Roberts Projects is pleased to announce Statuesque, Daniel Crews-Chubb’s third solo exhibition with the gallery. Comprising seven ambitious mixed-media paintings and six studies on paper, Statuesque presents a wide-ranging exploration of the artist’s relationship to historic artifacts. Crews-Chubb is a magpie for figurative sculpture across time and culture, collecting their poses, volumes, and ornaments. The artist has developed a powerful visual language connecting sources of inspiration from fearsome Aztec deities to Henry Moore’s deconstructed reclining women, and reflecting on our obsessive repetition of the human form in sculpture.
Crews-Chubb describes the figures in his work as evading identity by “resembling something familiar but also completely alien: Are they male or female? good or evil? human or non-human? They are like Frankenstein’s monster, a mix-mash of parts of things I have seen.” In their ambiguity, the motif of Crews-Chubb’s figure is an everyman of art history as well as a reminder of the omnipresence of the human image in our contemporary moment. This new body of work marks a transition from the ancient and ethnographic references of the artist’s Immortals series, currently on view at the Ashmolean Museum in Oxford, England to the imagery and gestures of the Italian Renaissance, which Crews-Chubb has been studying in preparation for his major 2024 exhibition at the Museo 900 in Florence. Transported to Los Angeles, a place synonymous with newness and modernist experimentation, the works included in Statuesque reimagine historical iconography in the city’s graffiti-punctuated palette and sprawling scale.
In the first gallery, single figures or ‘icons’ are shown together with thirteen-foot-wide paintings of three figures intertwined. These range from the solid, silhouetted form of Immortal XIX (pink) (2023), to the frenetic action of Three Immortals (petrol blue and mustard) (2023). The latter work reveals more of the artist’s process, with large swaths of jewel-toned pigment anchoring the akimbo limbs and tilted heads of the subjects in the center. These paintings all begin on the ground, where Crews-Chubb splashes each canvas with inks to create the imprecise shape of figures. These uncontrived color fields allow the artist to “read the tea leaves” as he describes it: Crews-Chubb is fascinated with the cognitive phenomenon of pareidolia, or the mind’s tendency to recognize familiar objects in abstract shapes, like seeing an animal in the clouds. Allowing that subconscious process to guide his compositions, he then sketches over these organic inky forms with more precise outlines in charcoal, and then builds the compositions with impastoed oils, neon spray paint, ground pumice, and layered strips of canvas.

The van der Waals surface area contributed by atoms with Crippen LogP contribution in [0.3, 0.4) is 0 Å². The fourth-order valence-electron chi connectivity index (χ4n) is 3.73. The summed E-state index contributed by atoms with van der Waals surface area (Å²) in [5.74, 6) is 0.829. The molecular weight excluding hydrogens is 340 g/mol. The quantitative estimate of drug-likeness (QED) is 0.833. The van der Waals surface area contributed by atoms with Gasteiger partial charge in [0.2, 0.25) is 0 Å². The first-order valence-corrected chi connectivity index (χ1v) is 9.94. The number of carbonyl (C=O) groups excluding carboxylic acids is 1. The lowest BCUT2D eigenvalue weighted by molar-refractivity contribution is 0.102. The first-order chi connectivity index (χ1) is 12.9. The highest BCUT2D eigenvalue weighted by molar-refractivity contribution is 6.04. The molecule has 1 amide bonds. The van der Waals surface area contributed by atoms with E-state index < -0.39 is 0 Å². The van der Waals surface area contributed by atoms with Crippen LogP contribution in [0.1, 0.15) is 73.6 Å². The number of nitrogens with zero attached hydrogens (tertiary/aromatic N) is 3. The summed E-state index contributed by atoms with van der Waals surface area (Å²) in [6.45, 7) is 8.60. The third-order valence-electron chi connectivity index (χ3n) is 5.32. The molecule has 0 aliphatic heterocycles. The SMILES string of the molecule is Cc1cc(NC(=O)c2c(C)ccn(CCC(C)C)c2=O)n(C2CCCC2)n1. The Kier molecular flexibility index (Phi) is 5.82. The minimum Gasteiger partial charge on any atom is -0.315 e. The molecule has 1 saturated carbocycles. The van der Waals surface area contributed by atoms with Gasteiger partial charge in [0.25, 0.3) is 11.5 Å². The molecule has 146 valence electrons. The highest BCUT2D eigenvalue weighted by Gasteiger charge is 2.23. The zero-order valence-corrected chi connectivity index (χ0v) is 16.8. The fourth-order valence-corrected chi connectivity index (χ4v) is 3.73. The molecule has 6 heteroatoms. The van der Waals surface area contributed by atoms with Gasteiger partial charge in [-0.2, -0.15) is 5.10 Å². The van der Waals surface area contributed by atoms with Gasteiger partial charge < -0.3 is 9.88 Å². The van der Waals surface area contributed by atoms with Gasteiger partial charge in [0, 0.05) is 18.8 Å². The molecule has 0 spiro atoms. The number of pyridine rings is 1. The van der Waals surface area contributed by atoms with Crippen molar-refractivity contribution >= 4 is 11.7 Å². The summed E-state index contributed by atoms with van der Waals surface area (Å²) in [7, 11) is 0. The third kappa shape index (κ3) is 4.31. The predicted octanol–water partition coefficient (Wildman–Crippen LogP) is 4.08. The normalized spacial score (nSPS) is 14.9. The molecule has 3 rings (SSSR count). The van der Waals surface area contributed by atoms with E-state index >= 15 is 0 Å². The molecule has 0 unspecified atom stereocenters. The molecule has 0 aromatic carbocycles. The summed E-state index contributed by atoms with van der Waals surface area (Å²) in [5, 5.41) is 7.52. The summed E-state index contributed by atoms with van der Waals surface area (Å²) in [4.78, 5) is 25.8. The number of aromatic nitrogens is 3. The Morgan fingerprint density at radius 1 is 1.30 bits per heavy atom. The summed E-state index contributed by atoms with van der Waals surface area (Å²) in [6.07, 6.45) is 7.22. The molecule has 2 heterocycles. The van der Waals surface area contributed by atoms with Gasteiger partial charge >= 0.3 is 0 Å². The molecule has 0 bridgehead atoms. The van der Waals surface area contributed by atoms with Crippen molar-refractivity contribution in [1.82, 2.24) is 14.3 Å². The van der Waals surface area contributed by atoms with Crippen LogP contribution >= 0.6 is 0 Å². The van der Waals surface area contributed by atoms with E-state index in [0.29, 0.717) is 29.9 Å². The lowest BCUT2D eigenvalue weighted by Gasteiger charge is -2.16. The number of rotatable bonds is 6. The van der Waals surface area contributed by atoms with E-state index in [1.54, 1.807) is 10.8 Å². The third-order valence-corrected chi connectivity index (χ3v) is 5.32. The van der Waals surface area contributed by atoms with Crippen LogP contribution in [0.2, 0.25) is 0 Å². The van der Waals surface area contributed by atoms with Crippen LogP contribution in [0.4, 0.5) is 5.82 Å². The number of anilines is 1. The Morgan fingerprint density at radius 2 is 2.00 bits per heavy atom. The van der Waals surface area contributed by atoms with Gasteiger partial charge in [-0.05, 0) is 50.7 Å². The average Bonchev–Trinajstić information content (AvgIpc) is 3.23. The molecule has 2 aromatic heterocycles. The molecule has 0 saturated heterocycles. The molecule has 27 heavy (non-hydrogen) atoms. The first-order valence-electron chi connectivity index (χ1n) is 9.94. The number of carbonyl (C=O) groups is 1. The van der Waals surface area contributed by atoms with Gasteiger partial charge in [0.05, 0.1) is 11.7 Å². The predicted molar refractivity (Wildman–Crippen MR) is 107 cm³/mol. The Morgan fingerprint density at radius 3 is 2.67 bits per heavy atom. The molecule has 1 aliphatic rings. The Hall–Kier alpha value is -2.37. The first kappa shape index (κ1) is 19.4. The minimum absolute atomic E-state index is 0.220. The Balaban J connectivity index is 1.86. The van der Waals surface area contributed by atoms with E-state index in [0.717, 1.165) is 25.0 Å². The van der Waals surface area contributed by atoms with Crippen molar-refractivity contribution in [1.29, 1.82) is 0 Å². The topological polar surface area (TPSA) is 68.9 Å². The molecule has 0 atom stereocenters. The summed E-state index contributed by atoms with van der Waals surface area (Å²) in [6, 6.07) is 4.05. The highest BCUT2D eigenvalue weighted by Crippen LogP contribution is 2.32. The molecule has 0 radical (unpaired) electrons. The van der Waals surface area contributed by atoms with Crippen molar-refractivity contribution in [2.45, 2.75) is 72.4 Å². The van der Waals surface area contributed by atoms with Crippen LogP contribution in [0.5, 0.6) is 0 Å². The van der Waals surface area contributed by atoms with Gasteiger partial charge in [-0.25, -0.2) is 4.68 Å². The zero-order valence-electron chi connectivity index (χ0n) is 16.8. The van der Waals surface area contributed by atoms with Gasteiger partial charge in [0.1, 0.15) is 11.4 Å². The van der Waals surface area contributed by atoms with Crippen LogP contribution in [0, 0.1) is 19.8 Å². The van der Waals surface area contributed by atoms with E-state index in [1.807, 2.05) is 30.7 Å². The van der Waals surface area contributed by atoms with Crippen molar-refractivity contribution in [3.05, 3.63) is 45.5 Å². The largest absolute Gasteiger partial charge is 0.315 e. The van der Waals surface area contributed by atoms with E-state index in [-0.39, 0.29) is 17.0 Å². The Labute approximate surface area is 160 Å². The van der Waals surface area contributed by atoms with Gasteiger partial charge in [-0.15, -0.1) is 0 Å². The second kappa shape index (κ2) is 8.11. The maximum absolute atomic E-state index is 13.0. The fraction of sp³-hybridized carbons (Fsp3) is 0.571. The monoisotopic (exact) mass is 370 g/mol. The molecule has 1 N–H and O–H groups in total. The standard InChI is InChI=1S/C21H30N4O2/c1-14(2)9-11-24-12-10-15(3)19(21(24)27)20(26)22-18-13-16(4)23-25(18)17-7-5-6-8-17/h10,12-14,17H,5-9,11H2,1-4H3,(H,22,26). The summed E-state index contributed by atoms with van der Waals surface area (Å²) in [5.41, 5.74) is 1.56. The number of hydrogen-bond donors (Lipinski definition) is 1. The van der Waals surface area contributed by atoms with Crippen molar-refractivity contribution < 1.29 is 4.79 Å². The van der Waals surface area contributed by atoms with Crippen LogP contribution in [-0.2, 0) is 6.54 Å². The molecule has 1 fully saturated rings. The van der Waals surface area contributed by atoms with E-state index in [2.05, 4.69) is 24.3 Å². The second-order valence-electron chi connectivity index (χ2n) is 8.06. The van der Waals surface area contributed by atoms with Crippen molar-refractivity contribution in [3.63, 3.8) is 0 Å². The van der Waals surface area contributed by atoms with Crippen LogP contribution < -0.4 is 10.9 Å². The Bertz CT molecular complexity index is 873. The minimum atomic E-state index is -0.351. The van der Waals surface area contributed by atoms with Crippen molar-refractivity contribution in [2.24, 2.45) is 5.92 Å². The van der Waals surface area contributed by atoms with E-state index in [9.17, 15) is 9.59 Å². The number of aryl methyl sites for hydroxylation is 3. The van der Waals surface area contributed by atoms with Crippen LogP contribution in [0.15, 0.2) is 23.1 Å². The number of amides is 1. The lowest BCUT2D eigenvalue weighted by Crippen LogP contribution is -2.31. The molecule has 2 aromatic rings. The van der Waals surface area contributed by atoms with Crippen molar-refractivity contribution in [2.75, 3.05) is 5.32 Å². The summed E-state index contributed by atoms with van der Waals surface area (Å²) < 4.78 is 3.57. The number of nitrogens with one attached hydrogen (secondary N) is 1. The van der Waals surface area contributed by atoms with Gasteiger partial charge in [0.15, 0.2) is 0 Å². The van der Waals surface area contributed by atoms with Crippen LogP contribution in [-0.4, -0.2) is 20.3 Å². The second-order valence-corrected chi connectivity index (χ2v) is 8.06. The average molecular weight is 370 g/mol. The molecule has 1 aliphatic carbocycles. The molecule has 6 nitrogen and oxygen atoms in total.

This approach is not unlike a sculptor’s demandingly physical methodology of building up and carving away from natural materials like marble or clay. In the final work, moments from Crews-Chubb’s energetic production process are left visible to the viewer, with accidental or unguided marks animating more controlled and intentional elements. The final result produces the viewer’s own experience of pareidolia: seeing a slash of red paint as a cape, just as the superhero-like character in Immortal XXI (ultramarine blue) (2023) wears, or a comb-like shape towards the base of the work as a foot. This effect pulls the viewer into the monumental paintings, bringing the endless scroll of our contemporary image repertoire along into the work.